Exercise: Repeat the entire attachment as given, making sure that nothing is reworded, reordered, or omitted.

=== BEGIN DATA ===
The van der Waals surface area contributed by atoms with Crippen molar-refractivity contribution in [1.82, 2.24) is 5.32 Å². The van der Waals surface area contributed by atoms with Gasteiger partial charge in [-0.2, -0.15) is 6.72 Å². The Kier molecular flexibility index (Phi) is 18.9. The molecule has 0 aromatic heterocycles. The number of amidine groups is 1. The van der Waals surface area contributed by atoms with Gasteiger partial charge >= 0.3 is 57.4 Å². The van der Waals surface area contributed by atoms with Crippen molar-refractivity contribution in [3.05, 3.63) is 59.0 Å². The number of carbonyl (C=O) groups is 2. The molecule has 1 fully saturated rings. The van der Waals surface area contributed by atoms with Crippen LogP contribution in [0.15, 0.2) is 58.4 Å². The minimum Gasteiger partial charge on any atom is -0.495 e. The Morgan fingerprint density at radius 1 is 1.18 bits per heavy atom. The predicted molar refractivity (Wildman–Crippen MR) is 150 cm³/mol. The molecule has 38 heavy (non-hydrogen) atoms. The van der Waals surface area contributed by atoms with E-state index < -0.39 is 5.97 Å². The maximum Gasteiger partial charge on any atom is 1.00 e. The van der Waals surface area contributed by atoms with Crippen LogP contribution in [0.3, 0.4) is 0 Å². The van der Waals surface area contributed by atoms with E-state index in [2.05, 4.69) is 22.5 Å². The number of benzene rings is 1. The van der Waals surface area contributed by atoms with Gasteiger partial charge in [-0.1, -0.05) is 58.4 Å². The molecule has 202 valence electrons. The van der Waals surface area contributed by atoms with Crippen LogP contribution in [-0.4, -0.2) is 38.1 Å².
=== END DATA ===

The van der Waals surface area contributed by atoms with Crippen molar-refractivity contribution in [1.82, 2.24) is 5.32 Å². The van der Waals surface area contributed by atoms with Gasteiger partial charge in [-0.2, -0.15) is 6.72 Å². The Kier molecular flexibility index (Phi) is 18.9. The molecule has 0 aromatic heterocycles. The number of amidine groups is 1. The van der Waals surface area contributed by atoms with Gasteiger partial charge >= 0.3 is 57.4 Å². The van der Waals surface area contributed by atoms with Crippen molar-refractivity contribution in [3.05, 3.63) is 59.0 Å². The number of carbonyl (C=O) groups is 2. The molecule has 1 fully saturated rings. The van der Waals surface area contributed by atoms with Crippen LogP contribution in [0.15, 0.2) is 58.4 Å². The minimum Gasteiger partial charge on any atom is -0.495 e. The Morgan fingerprint density at radius 1 is 1.18 bits per heavy atom. The predicted molar refractivity (Wildman–Crippen MR) is 150 cm³/mol. The molecule has 38 heavy (non-hydrogen) atoms. The van der Waals surface area contributed by atoms with E-state index < -0.39 is 5.97 Å². The maximum Gasteiger partial charge on any atom is 1.00 e. The van der Waals surface area contributed by atoms with Crippen LogP contribution in [0.3, 0.4) is 0 Å². The van der Waals surface area contributed by atoms with E-state index in [2.05, 4.69) is 22.5 Å². The number of benzene rings is 1. The van der Waals surface area contributed by atoms with Gasteiger partial charge in [-0.1, -0.05) is 58.4 Å². The molecule has 202 valence electrons. The van der Waals surface area contributed by atoms with Crippen LogP contribution in [-0.4, -0.2) is 38.1 Å².